When our daughter Violet was younger, I found a shoebox stuffed in a corner of her closet. I lifted the lid to find tons of pieces of paper in it, like 50 torn shreds. As I opened the first folded piece, a lump in my throat constricted like a knot.
“You hate me.” I opened another. “You hate me.” And another.
What was this? My heart pounded, my ears rang. The next 30 had the same kid scrawl saying the same sentence, most with tears drawn all over the piece as if the words were crying.
She was only 9 years old.
I was haunted. She was SO young, and this was such a desperate measure – trying to shed her innermost thoughts by boxing them up, yet concealing them as if she knew how scary they would be to me. It was like peeking through a curtain to see what was constantly running through her mind. Even now, my heart cracks in half remembering it. The teardrops drawn were self-fulfilling, my own poured down my face.
How could this be what she was thinking? I LOVED HER so much it hurt. I always felt like a warm mom, constantly hugging and praising. I just couldn’t understand. And, how could she POSSIBLY interact with anyone in a positive way when she couldn’t escape herself? We listened to Violet put herself down, OUT LOUD, all day. Now you’re telling me THIS was on repeat even in her silence? It must have been an unbearable place to exist in, a tireless loop of self-loathing.
“When self-esteem is compromised, the feeling of self-loathing may be intermittent, and it may be suddenly triggered by disappointments, struggles, painful memories or anxiety about the future. These triggers can create an overwhelming flood of feelings of hopelessness, worthlessness and powerlessness which can lead to self-destructive behaviors, emotional withdrawal or aggressive behaviors towards loved ones and family members.” (Out of the Fog, see link)
This is exactly what was happening in our lives at the time. Self-loathing turned into acting out. Unfortunately, for our precious little girl, it was not intermittent. It was continuous and consumptive. An inescapable prison, without doors or windows from which to even glimpse hope.
“In sociology and psychology, self-esteem reflects a person's overall subjective emotional evaluation of his or her own worth. It is a judgment of oneself as well as an attitude toward the self… Self-esteem may, in fact, be one of the most essential core self-evaluation dimensions because it is the overall value one feels about oneself as a person.” (wiki – see link)
The self-esteem piece has consistently “shown up” throughout all of our family’s trials and every family we have interacted with in our process. It seems to be the baseline of ALL of these issues, regardless of how they manifest. Eating disorders, self-harm, acting out, depression, school refusal, substances - they ALL seem to stem from anxiety and lack of self-esteem. The world is a difficult place when you DO feel good about yourself. Try multiplying it by 1 billion when you don’t.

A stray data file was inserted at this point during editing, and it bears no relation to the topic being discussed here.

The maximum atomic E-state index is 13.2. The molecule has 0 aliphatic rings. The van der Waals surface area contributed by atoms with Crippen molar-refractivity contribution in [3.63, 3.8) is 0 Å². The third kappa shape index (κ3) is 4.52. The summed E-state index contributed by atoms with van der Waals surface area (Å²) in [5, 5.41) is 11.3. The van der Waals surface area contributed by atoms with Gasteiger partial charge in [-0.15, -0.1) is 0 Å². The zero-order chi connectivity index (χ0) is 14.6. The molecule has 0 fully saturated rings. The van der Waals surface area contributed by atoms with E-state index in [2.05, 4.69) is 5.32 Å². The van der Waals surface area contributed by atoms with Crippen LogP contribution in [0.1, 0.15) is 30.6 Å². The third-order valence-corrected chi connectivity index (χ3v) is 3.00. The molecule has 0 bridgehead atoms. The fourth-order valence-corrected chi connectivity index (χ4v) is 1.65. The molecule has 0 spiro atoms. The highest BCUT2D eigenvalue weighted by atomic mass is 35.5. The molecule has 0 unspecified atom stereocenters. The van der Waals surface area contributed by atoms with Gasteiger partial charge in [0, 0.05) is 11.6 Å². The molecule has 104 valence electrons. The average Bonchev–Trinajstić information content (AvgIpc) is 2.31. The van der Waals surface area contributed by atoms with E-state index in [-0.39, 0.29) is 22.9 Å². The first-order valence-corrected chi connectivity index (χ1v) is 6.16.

12 years old now, and over a year since she left home, Violet was truly transforming her soundtrack. Being in the woods in wilderness therapy changed her. She began to believe in herself again. Going to a therapeutic boarding school continued her metamorphosis.
At Violet’s school, they pass through therapeutic levels. As you progress, you gain more trust, responsibility, and freedom. In order to pass through to the next, the girls “petition” the staff. They write a speech about their growth, and present to a team of about 8 people.
How do you demonstrate change in self-love? I don’t believe it is the grandiose moments. They are fleeting, sometimes contrived for a result. I am most encouraged by the subtleties. The littlest things seem to be the biggest barometers.
Violet proudly showed me her speech for her petition for Level 3, the Leadership Phase. These sentences covered the journal pages of her speech notes:
“I’m awesome.” “Keep it up.” “Good job.” “You got this.” “I love winning.” “Be the best you can be.”
Violet let me publish this. As incredible as the content is of the speech, it was the outlining words of encouragement she was giving to herself that were the most moving.
There is nothing I can write to explain how this felt to me. This was not my troubled Violet. This was the girl I believed in, the one who was now overtaking the sad parts. These, to me, were the greatest indicators of her sense of self worth. Her private journal moments, full of strength and hope. Impossible for me NOT to cry every time I see it.
She petitioned to move up to the Leadership Phase. It worked.
SHE WAS WINNING, and clearly, loving it.